PARTON’s peers had also begun to take note and singers from across the country spectrum – from ROSE MADDOX to LINDA RONSTADT – began recording her material. The slick new marketability finally paid off in 1977 when the candy-floss pop of Mann/Weil’s title track from HERE YOU COME AGAIN {*6}, breezed into the Top 3. Not only was Dolly the toast of the country establishment (she received the CMA’s Entertainer of the Year in ‘78), she was now a bona fide superstar when `Two Doors Down’ also went Top 20. Her flowing blonde locks graced every front cover in town and she even released an obligatory disco single, `Baby I’m Burning’, her follow-up hit to the title track from HEARTBREAKER (1978) {*6}. It was indeed hardly noticeable that her GREAT BALLS OF FIRE (1979) {*5} LP – featuring modest hits `You’re The Only One’ and `Sweet Summer Lovin’ – failed to impress all but her faithful.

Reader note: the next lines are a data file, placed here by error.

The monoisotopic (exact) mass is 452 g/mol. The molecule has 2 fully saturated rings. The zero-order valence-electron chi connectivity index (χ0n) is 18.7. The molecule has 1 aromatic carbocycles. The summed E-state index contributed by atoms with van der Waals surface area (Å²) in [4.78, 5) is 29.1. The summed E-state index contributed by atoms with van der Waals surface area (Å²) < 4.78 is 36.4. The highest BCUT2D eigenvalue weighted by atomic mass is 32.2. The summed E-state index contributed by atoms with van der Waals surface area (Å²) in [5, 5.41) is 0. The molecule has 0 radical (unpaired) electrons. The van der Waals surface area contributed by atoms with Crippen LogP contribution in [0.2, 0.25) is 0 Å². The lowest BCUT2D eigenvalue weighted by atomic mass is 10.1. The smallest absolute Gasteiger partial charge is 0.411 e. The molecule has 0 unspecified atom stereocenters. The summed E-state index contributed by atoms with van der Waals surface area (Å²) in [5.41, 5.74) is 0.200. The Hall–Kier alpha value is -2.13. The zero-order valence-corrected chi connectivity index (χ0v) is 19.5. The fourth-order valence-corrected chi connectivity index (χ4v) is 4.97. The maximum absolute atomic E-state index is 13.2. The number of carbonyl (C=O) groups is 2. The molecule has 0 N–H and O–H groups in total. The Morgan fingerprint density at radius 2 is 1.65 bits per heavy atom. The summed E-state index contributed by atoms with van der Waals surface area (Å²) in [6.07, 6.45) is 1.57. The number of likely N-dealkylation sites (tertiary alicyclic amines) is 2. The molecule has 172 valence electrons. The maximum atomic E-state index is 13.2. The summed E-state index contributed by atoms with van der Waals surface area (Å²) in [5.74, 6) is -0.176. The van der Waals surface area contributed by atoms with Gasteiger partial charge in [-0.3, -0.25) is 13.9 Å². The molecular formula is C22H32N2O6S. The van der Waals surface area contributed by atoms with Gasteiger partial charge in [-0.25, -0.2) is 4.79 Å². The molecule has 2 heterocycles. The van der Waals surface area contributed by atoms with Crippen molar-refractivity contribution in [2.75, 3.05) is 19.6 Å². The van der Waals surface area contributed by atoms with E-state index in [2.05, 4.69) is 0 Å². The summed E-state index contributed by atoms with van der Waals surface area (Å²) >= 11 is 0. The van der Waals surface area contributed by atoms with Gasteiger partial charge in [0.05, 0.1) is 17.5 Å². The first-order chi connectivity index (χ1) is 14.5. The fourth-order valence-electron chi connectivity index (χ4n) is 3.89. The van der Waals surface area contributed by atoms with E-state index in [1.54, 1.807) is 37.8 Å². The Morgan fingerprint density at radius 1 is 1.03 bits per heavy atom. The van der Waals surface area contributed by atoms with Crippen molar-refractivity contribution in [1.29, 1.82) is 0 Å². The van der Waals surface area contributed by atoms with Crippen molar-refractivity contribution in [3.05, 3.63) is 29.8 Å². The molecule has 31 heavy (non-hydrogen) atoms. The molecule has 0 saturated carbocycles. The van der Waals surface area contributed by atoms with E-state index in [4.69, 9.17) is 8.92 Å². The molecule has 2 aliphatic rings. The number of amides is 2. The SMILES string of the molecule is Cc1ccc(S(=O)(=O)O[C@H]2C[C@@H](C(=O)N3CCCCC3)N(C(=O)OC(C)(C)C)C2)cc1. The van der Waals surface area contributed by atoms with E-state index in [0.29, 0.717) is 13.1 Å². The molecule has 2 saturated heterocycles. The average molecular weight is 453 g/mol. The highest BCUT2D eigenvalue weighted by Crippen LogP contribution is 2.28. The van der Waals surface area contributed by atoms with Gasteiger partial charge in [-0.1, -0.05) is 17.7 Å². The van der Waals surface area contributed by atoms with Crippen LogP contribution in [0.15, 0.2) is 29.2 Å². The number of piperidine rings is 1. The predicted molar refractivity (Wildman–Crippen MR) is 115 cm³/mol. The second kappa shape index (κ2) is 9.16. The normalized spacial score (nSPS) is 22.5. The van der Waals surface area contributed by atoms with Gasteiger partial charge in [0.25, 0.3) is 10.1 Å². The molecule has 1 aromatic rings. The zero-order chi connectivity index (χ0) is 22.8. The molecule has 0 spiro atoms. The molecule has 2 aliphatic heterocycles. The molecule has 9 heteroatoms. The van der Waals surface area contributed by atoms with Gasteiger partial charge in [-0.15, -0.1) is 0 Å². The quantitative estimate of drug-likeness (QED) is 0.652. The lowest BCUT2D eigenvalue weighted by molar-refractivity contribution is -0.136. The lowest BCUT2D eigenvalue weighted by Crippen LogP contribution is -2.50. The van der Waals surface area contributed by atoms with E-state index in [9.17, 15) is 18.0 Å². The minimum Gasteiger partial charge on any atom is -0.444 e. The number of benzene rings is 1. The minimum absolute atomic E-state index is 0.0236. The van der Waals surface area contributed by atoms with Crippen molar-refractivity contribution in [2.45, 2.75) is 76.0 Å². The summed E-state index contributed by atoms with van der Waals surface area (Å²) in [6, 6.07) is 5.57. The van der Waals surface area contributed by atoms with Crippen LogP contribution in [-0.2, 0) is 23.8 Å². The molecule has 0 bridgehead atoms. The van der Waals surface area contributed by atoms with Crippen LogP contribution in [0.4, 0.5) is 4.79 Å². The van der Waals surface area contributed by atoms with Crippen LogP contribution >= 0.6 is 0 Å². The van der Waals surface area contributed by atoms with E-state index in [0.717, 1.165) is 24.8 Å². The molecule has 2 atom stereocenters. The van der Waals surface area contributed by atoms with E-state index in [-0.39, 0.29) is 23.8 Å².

The turn of the decade saw her commercial star continue to rise as she embraced the glitz of Las Vegas and notched up further Top 40 hits, including the DONNA SUMMER-penned `Starting All Over Again’ (taken from 1980’s DOLLY, DOLLY, DOLLY {*5}). With the ubiquitous `9 to 5’ chart-topper, the country-disco theme tune to the film of the same name, the song soundtracked Dolly’s acting debut alongside Jane Fonda and Lily Tomlin, a performance which earned her an Oscar nomination. It was therefore an easier vocation to spur on sales of parent set, 9 TO 5 AND ODD JOBS (1980) {*5} – not the soundtrack! – and its attendant synth-country/folk adaptations of `House Of The Rising Sun’ (like `Working Girl’ referring to prostitution) and `Deportee (Plane Wreck At Los Gatos)’.